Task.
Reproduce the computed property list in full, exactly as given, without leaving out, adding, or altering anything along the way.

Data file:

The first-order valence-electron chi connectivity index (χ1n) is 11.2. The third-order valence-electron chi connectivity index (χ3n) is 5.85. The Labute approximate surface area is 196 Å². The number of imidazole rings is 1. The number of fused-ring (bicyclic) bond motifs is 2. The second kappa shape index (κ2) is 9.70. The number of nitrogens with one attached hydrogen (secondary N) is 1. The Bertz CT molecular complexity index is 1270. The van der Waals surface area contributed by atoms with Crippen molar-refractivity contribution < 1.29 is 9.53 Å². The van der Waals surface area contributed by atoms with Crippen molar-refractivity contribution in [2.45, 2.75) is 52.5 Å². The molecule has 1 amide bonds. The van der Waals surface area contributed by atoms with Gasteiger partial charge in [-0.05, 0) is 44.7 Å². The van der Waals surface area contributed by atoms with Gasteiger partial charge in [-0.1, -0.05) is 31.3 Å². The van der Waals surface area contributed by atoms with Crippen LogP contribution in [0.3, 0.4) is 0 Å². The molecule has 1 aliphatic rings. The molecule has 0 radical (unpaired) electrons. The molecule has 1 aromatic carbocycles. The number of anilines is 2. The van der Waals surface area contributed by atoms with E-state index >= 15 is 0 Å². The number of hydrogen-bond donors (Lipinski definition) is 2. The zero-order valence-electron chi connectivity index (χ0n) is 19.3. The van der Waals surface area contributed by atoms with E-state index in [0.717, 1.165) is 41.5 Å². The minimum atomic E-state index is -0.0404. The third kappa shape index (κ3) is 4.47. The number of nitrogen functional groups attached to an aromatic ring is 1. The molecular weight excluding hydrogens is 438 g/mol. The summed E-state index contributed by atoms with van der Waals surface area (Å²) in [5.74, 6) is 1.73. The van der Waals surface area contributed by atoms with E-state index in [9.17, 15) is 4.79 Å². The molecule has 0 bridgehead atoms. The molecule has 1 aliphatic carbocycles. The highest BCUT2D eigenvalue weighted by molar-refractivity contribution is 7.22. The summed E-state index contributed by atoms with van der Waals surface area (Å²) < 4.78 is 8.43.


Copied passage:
The first-order valence-electron chi connectivity index (χ1n) is 11.2. The third-order valence-electron chi connectivity index (χ3n) is 5.85. The Labute approximate surface area is 196 Å². The number of imidazole rings is 1. The number of fused-ring (bicyclic) bond motifs is 2. The second kappa shape index (κ2) is 9.70. The number of nitrogens with one attached hydrogen (secondary N) is 1. The Bertz CT molecular complexity index is 1270. The van der Waals surface area contributed by atoms with Crippen molar-refractivity contribution < 1.29 is 9.53 Å². The van der Waals surface area contributed by atoms with Crippen molar-refractivity contribution in [2.45, 2.75) is 52.5 Å². The molecule has 1 amide bonds. The van der Waals surface area contributed by atoms with Gasteiger partial charge in [-0.05, 0) is 44.7 Å². The van der Waals surface area contributed by atoms with Gasteiger partial charge in [-0.1, -0.05) is 31.3 Å². The van der Waals surface area contributed by atoms with Crippen LogP contribution in [0.3, 0.4) is 0 Å². The molecule has 1 aliphatic rings. The molecule has 0 radical (unpaired) electrons. The molecule has 1 aromatic carbocycles. The number of anilines is 2. The van der Waals surface area contributed by atoms with E-state index >= 15 is 0 Å². The number of hydrogen-bond donors (Lipinski definition) is 2. The zero-order valence-electron chi connectivity index (χ0n) is 19.3. The van der Waals surface area contributed by atoms with E-state index in [0.717, 1.165) is 41.5 Å². The minimum atomic E-state index is -0.0404. The third kappa shape index (κ3) is 4.47. The number of nitrogen functional groups attached to an aromatic ring is 1. The molecular weight excluding hydrogens is 438 g/mol. The summed E-state index contributed by atoms with van der Waals surface area (Å²) in [5.74, 6) is 1.73. The van der Waals surface area contributed by atoms with E-state index in [9.17, 15) is 4.79 Å². The molecule has 0 bridgehead atoms. The molecule has 1 aliphatic carbocycles. The highest BCUT2D eigenvalue weighted by molar-refractivity contribution is 7.22. The summed E-state index contributed by atoms with van der Waals surface area (Å²) < 4.78 is 8.43.